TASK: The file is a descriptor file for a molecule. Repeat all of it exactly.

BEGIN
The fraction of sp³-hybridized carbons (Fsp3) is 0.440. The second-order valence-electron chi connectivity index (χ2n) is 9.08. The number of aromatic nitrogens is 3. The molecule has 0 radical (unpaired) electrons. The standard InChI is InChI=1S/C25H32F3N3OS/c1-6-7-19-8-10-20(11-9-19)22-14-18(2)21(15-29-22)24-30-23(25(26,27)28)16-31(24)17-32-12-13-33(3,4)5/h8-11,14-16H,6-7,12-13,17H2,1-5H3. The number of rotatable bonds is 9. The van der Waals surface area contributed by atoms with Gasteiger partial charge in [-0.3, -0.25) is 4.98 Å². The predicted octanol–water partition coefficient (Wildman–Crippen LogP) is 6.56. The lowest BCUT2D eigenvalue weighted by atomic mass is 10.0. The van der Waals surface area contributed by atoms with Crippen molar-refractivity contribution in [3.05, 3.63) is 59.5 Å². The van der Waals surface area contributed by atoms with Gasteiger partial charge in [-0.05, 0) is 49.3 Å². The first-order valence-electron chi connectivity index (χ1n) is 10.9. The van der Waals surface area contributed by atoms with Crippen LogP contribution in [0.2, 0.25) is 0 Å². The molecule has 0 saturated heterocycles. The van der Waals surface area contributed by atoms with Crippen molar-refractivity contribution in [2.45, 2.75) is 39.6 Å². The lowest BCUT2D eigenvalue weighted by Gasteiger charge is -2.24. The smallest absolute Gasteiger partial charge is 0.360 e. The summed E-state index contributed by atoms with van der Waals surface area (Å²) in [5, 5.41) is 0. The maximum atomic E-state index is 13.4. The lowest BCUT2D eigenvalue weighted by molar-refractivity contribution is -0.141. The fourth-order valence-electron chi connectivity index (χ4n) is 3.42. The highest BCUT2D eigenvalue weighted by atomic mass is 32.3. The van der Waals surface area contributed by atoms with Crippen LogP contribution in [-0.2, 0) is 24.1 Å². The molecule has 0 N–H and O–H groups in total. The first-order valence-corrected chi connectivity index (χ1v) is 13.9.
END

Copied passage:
The fraction of sp³-hybridized carbons (Fsp3) is 0.440. The second-order valence-electron chi connectivity index (χ2n) is 9.08. The number of aromatic nitrogens is 3. The molecule has 0 radical (unpaired) electrons. The standard InChI is InChI=1S/C25H32F3N3OS/c1-6-7-19-8-10-20(11-9-19)22-14-18(2)21(15-29-22)24-30-23(25(26,27)28)16-31(24)17-32-12-13-33(3,4)5/h8-11,14-16H,6-7,12-13,17H2,1-5H3. The number of rotatable bonds is 9. The van der Waals surface area contributed by atoms with Gasteiger partial charge in [-0.3, -0.25) is 4.98 Å². The predicted octanol–water partition coefficient (Wildman–Crippen LogP) is 6.56. The lowest BCUT2D eigenvalue weighted by atomic mass is 10.0. The van der Waals surface area contributed by atoms with Crippen molar-refractivity contribution in [3.05, 3.63) is 59.5 Å². The van der Waals surface area contributed by atoms with Gasteiger partial charge in [-0.05, 0) is 49.3 Å². The first-order valence-electron chi connectivity index (χ1n) is 10.9. The van der Waals surface area contributed by atoms with Crippen LogP contribution in [0.2, 0.25) is 0 Å². The molecule has 0 saturated heterocycles. The van der Waals surface area contributed by atoms with Crippen molar-refractivity contribution in [2.45, 2.75) is 39.6 Å². The lowest BCUT2D eigenvalue weighted by Gasteiger charge is -2.24. The smallest absolute Gasteiger partial charge is 0.360 e. The summed E-state index contributed by atoms with van der Waals surface area (Å²) in [5, 5.41) is 0. The maximum atomic E-state index is 13.4. The lowest BCUT2D eigenvalue weighted by molar-refractivity contribution is -0.141. The fourth-order valence-electron chi connectivity index (χ4n) is 3.42. The highest BCUT2D eigenvalue weighted by atomic mass is 32.3. The van der Waals surface area contributed by atoms with Crippen LogP contribution in [-0.2, 0) is 24.1 Å². The molecule has 0 N–H and O–H groups in total. The first-order valence-corrected chi connectivity index (χ1v) is 13.9.